Prayer is the sum of our relationship with God. We are what we pray. The degree of our faith is the degree of our prayer. Our ability to love is our ability to pray.
Carlo Carretto, Letters from the Desert
I know, my God, that my prayer need not be enthusiastic and ecstatic to succeed in placing me so much in your power and at your disposal that nothing is held back from you. Prayer can be real prayer, even when it is not filled with bliss and jubilation or the shining brilliance of a carefree surrender of self. Prayer can be like a slow interior bleeding, in which grief and sorrow make the heart's-blood of the inner man trickle away silently into his own unfathomed depths.
Karl Rahner, Encounters with Silence
The implication would seem to be that silence is a kind of death to communication because it disrupts social intercourse. (But) when the Son of God became man he gave to silence and solitude a new meaning and a perennial value. Christ's loneliness in Nazareth and on the mountainside is meaningful as an aspect of his communion with his Father and with all men through him. Since Christ's action is our instruction, no matter how demanding on our time and energy the needs of our neighbour may be, if we are to follow him we must discover a time for silence. There are many ways in which Christ can express his love in and through men; but there must be a listening to him if that life is to be Christlike. Christian listening is an aspect of Christian knowing; it is not the titillation of curious ears; it is a waiting on the Lord and a laying open of the heart to his commands.
Nicholas Madden, source unknown
Well, let's now at any rate come clean. Prayer is irksome. An excuse to omit it is never unwelcome. When it is over, this casts a feeling of relief and holiday over the rest of the day. We are reluctant to begin. We are delighted to finish. While we are at prayer, but not while we are reading a novel or solving a crossword puzzle, any trifle is enough to distract us. And we know that we are not alone in this. The fact that prayers are constantly set as penances tells its own tale. The odd thing is that this reluctance to pray is not confined to periods of dryness. When yesterday's prayers were full of comfort and exaltation, today's will still be felt as, in some degree, a burden. Now the disquieting thing is not simply that we skimp and begrudge the duty of prayer. The really disquieting thing is it should have to be numbered among duties at all. For we believe that we were created 'to glorify God and enjoy him forever.'
C.S. Lewis, Prayer: Letters to Malcolm
In the lonely place Jesus finds the courage to follow God's will and not his own; to speak God's words and not his own; to do God's work and not his own. He reminds us constantly: 'I can do nothing by myself... my aim is to do not my own will, but the will of him who sent me' (John 5:30), and again, 'The words I say to you I do not speak as from myself: it is the Father, living in me, who is doing this work' (John 14:10). It is in the lonely place where Jesus enters into intimacy with the Father that his ministry is born. Somewhere we know that without a lonely place our lives are in danger. Somewhere we know that without silence words lose their meaning, that without listening speaking no longer heals, that without distance closeness cannot cure. Somewhere actions quickly become empty gestures. The careful balance between silence and words, withdrawal and involvement, distance and closeness, solitude and community forms the basis of the Christian life.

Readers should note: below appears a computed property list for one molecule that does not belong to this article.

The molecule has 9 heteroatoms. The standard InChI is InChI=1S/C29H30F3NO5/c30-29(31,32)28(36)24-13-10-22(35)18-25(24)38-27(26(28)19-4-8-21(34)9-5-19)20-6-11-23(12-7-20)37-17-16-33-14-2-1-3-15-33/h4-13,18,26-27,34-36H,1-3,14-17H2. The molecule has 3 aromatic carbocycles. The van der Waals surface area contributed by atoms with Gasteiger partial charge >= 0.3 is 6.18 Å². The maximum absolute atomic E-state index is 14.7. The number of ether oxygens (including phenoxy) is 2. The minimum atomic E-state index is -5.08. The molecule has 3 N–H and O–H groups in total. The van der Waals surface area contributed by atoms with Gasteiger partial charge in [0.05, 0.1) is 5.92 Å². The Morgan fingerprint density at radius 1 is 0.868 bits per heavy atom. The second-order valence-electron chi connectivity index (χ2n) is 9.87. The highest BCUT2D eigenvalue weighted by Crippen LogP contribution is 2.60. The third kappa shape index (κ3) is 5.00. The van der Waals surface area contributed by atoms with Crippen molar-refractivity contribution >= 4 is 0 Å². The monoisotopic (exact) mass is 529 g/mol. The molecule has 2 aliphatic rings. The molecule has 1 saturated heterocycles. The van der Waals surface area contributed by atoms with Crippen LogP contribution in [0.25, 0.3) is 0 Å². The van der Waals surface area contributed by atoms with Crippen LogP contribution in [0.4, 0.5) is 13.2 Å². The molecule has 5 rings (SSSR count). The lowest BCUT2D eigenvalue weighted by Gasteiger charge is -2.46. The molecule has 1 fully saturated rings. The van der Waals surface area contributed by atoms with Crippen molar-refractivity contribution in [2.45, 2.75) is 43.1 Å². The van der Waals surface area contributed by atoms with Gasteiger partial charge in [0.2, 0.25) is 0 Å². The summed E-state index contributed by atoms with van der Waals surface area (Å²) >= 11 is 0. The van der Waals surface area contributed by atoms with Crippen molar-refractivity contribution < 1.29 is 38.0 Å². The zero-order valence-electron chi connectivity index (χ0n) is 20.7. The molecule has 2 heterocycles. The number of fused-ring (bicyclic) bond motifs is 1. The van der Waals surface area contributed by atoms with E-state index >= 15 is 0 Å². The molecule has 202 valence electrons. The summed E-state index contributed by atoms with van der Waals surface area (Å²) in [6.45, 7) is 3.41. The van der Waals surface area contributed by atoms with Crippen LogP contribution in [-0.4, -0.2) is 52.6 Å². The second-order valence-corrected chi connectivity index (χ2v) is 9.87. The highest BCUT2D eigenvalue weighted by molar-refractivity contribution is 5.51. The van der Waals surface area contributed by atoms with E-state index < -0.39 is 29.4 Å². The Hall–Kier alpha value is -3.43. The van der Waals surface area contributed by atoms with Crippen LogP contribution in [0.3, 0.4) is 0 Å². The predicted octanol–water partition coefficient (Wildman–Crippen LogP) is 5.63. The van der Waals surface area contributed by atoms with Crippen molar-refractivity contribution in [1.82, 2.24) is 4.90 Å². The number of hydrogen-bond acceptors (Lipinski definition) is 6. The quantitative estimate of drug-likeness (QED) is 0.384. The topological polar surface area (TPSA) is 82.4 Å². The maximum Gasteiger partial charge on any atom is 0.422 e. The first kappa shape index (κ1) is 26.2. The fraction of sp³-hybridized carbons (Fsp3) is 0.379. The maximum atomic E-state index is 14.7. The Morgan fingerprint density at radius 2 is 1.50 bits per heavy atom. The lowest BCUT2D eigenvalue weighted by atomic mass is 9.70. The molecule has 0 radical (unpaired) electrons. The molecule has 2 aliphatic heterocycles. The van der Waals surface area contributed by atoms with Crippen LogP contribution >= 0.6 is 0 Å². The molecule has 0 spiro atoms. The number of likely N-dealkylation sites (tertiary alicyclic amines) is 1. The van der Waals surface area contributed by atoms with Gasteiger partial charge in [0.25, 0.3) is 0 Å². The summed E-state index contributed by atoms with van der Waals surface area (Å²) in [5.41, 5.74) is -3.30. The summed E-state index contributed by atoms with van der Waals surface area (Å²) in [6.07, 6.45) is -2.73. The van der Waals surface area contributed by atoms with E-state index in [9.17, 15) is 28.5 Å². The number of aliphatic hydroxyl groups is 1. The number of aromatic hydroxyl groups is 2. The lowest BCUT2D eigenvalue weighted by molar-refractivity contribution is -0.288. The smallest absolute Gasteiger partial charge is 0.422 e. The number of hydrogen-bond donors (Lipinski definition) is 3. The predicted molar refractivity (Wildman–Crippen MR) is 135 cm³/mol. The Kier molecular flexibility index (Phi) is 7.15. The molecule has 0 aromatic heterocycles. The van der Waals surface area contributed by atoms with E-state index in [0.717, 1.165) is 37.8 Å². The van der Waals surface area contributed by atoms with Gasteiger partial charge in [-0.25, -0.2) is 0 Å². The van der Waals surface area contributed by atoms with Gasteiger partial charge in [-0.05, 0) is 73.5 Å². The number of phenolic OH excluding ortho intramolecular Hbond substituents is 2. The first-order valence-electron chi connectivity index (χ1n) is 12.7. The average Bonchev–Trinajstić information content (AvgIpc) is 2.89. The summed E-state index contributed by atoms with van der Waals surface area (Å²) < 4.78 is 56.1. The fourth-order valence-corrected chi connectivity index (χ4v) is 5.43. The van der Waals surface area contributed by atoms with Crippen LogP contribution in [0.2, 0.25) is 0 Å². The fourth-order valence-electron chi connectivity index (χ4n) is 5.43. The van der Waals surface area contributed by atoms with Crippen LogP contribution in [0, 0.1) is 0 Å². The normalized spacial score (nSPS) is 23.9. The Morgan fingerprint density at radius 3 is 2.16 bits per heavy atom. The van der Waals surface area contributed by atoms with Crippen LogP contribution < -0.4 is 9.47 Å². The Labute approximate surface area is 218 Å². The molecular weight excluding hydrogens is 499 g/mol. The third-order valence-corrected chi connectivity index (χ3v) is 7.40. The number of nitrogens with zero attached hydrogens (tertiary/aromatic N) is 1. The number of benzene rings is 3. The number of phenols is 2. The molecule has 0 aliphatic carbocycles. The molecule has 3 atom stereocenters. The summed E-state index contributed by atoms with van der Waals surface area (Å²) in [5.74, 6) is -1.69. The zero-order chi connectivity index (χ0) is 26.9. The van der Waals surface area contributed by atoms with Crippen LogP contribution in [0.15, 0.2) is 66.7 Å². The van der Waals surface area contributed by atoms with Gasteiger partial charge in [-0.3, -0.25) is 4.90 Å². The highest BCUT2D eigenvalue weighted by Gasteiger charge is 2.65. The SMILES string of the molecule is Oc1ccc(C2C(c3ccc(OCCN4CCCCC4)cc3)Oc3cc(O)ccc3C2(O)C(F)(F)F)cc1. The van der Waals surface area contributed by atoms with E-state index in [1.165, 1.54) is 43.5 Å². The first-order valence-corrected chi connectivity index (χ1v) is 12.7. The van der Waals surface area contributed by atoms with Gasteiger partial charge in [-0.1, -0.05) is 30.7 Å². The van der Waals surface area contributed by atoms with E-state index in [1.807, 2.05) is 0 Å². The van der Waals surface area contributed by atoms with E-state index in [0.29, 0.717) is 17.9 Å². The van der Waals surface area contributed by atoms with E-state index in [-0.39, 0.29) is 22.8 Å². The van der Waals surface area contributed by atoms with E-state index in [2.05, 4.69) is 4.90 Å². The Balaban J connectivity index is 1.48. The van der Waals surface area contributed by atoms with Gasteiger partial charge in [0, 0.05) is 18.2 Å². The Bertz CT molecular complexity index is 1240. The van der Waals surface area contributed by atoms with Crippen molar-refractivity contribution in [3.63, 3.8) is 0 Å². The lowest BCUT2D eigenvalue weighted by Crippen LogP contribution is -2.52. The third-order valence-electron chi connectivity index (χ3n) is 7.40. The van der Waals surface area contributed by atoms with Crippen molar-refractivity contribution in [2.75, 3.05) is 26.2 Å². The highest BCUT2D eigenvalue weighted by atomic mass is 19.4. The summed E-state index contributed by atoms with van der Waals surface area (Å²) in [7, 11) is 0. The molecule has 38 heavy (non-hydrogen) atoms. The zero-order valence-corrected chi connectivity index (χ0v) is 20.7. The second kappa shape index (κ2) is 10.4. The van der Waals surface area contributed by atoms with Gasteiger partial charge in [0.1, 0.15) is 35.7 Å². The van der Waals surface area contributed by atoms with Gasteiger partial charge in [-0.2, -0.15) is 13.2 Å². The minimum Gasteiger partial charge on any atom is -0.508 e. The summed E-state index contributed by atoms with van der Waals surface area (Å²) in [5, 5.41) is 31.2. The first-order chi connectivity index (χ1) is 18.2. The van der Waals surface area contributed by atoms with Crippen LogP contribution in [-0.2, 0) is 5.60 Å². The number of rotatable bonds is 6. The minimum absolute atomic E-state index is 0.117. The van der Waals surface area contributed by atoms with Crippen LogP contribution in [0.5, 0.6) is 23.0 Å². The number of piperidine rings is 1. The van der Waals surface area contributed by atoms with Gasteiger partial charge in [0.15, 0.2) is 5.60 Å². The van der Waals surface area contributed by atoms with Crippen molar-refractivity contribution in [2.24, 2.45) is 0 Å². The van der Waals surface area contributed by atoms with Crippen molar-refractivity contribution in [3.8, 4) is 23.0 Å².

Henri Nouwen, Out of Solitude
I'm very busy, Lord. There is so much to do for you, so many meetings, so many sermons to get ready, so many people to see. There's a service to prepare for next Sunday, it's important and...
Just a minute -- no, not you Lord, me. The service for next Sunday, the sermon: the preachers are concerned with you, they're to make your word present in the hearts and lives of others. So, I guess, are the meetings and the visiting. And what am I doing? I'm planning them -- I'm organising them -- I'm wondering about their effect.
I'm doing all this, Lord. I've just realised that that dreaded personal pronoun keeps cropping up. Isn't it your work, Lord? Shouldn't the 'I' merge into 'We'?
Am I giving it enough chance to, Lord? When did you and I last meet, just you and I? When did I last make time just to be with you, to sit quietly with you, even to tell you about my day and how I felt and what fears I had? When did I last make an appointment with you?
I don't think I want to remember, Lord -- I feel guilty about it. Make me remember.
Give me the gift of making time each day for you. Remind me that it is you who are the soul of my activity. Jolt me into a continual realisation that you must be with me if what I do is to be truly your work, not mine.
Give me the courage to set me and my interests aside each day, and just be before you, with you, open to you.
Let me be silent with you, my waiting God.
Go, and know the Lord goes with you. Let him lead you each day into the quiet place of your heart, where he will speak to you. Know that he blesses and watches over you -- that he listens to you in gentle understanding -- that he is with you always, wherever you are and however you may feel. Amen.
Chapter 7 in Rowland Croucher, ed., Still Waters Deep Waters (Albatross/Lion)